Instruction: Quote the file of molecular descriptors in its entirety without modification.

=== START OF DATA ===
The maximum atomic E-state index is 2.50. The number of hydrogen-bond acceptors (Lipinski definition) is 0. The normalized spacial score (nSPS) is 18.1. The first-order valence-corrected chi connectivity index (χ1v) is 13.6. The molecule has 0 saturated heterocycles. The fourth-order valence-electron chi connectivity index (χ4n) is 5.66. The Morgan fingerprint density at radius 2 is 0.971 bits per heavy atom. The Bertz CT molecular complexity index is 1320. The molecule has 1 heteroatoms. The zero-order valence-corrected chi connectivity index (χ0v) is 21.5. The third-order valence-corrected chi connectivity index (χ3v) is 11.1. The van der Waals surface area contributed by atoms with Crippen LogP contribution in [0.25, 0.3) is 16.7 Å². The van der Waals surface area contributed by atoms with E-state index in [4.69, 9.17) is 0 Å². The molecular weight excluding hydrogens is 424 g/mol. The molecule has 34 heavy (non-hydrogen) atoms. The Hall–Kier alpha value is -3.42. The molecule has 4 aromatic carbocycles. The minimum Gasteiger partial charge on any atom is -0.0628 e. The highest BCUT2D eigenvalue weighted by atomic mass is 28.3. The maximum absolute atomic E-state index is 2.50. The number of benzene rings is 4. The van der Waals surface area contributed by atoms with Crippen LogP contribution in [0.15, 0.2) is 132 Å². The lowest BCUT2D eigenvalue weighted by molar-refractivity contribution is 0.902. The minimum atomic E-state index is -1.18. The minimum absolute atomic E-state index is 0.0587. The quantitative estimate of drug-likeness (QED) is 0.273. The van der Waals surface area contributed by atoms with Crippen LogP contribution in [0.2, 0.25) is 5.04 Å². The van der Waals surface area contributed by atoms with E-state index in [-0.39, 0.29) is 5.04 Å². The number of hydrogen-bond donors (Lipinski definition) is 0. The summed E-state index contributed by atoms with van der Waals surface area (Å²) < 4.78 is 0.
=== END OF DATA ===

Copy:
The maximum atomic E-state index is 2.50. The number of hydrogen-bond acceptors (Lipinski definition) is 0. The normalized spacial score (nSPS) is 18.1. The first-order valence-corrected chi connectivity index (χ1v) is 13.6. The molecule has 0 saturated heterocycles. The fourth-order valence-electron chi connectivity index (χ4n) is 5.66. The Morgan fingerprint density at radius 2 is 0.971 bits per heavy atom. The Bertz CT molecular complexity index is 1320. The molecule has 1 heteroatoms. The zero-order valence-corrected chi connectivity index (χ0v) is 21.5. The third-order valence-corrected chi connectivity index (χ3v) is 11.1. The van der Waals surface area contributed by atoms with Crippen LogP contribution in [0.25, 0.3) is 16.7 Å². The van der Waals surface area contributed by atoms with E-state index in [4.69, 9.17) is 0 Å². The molecular weight excluding hydrogens is 424 g/mol. The molecule has 34 heavy (non-hydrogen) atoms. The Hall–Kier alpha value is -3.42. The molecule has 4 aromatic carbocycles. The minimum Gasteiger partial charge on any atom is -0.0628 e. The highest BCUT2D eigenvalue weighted by atomic mass is 28.3. The maximum absolute atomic E-state index is 2.50. The number of benzene rings is 4. The van der Waals surface area contributed by atoms with Crippen LogP contribution in [0.15, 0.2) is 132 Å². The lowest BCUT2D eigenvalue weighted by molar-refractivity contribution is 0.902. The minimum atomic E-state index is -1.18. The minimum absolute atomic E-state index is 0.0587. The quantitative estimate of drug-likeness (QED) is 0.273. The van der Waals surface area contributed by atoms with Crippen LogP contribution in [0.2, 0.25) is 5.04 Å². The van der Waals surface area contributed by atoms with E-state index in [-0.39, 0.29) is 5.04 Å². The number of hydrogen-bond donors (Lipinski definition) is 0. The summed E-state index contributed by atoms with van der Waals surface area (Å²) < 4.78 is 0.